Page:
This has not been a good year for passwords. It seems like every other week, a newly discovered vulnerability or cyberattack came with a disclaimer: “Change your password!” Or, in the case of Heartbleed: “Change your passwords – but wait until after we fix the bug!”
If that wasn’t enough to make your head spin, there were the inevitable post cyber-event emails I would get from password management companies that touted the security of their systems. Plus, they offer you the benefit of having to remember only one password instead of dozens.
However, according to ZDNet, with a new variant of malware known as Citadel, the security of passwords has been handed another blow, and this time it comes in the way of the password management systems:
The configuration activates key logging when certain processes are running on the infected machine. The malware is designed to steal the "master password" that protects access to the database of the end-user's passwords.https://o1.qnsr.com/log/p.gif?;n=203;c=204663295;s=11915;x=7936;f=201904081034270;u=j;z=TIMESTAMP;a=20410779;e=i
This particular malware targets open source password management systems—2014 hasn’t been a good year for open source systems, either.
As an eSecurity Planet article pointed out, password management systems are a logical target for cybercriminals. For the price of one password, the criminal gets a treasure trove of passwords and information about potential victims.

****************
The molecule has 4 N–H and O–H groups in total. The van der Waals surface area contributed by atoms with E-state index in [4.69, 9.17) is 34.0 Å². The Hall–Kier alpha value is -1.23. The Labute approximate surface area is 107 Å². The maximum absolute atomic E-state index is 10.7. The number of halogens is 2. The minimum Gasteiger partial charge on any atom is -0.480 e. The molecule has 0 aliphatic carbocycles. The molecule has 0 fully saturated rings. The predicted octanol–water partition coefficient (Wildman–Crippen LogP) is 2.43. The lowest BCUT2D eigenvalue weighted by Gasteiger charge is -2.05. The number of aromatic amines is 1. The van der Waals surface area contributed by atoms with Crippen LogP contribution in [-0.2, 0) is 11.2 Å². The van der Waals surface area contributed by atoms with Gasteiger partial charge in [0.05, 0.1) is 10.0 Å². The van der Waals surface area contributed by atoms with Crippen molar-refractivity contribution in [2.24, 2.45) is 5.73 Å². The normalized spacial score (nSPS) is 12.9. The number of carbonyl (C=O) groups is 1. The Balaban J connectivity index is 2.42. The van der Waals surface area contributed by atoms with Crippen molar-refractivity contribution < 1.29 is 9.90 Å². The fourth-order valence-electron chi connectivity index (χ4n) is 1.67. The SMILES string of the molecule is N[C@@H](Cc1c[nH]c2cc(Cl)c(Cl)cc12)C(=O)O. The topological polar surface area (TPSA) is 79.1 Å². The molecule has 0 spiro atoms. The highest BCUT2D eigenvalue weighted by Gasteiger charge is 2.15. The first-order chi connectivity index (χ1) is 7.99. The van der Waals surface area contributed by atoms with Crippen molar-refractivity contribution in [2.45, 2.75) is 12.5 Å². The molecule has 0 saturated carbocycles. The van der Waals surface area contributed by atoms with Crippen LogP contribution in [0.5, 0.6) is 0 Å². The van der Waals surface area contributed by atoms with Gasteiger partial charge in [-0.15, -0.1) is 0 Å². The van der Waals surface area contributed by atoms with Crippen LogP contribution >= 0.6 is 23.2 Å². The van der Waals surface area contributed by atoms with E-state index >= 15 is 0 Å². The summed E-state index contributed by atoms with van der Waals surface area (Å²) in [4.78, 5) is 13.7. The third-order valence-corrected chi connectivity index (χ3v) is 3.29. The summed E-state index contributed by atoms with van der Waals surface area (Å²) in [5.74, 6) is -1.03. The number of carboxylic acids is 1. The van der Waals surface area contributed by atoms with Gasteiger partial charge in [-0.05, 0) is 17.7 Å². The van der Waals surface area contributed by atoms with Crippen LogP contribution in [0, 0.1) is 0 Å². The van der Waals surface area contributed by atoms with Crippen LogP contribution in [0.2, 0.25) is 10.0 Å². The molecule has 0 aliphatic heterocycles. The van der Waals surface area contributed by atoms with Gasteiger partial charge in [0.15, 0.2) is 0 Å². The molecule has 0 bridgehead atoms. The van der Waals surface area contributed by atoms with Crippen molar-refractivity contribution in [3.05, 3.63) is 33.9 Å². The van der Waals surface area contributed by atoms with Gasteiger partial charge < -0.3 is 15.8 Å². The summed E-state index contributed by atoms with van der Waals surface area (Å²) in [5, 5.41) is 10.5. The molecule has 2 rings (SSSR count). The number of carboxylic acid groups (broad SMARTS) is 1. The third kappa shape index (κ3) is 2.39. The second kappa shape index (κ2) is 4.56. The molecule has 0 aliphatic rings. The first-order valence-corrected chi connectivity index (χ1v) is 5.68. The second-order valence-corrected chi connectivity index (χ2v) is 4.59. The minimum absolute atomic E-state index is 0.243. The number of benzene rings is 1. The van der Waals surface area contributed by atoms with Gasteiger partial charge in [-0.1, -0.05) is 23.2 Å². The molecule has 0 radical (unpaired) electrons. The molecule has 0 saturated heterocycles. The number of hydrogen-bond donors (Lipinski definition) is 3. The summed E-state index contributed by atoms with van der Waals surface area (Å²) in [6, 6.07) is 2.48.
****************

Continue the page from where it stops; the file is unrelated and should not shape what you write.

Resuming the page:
So once again, we’re seriously looking at the security of passwords and the real need to come up with something better. At the same time, Dana Tamir, director of enterprise security at IBM-Trusteer, which discovered the newest configuration of Citadel, told CRN that we need to be concerned about this particular piece of malware:
It might be an opportunistic attack, where the attackers are trying to see which type of information they can expose through this configuration, or a more targeted attack in which the attackers know that the target is using these specific solutions.
Tamir also predicted that one in 500 computers is already infected with the Citadel malware, and stated in a Threatpost blog:
Since millions of machines are already infected with Citadel, it is easy for attackers to take advantage of this malware in new cyber schemes. All attackers need to do is provide a new configuration file to the millions of existing instances and wait for infected machines to access the targets.
Of course, cybercriminals will take advantage of whatever they can in order to steal valuable information, and right now, their easiest targets continue to be passwords. And that won’t stop until someone comes up with a truly better access and authentication system.
Sue Marquette Poremba has been writing about network security since 2008. In addition to her coverage of security issues for IT Business Edge, her security articles have been published at various sites such as Forbes, Midsize Insider and Tom's Guide. You can reach Sue via Twitter: @sueporemba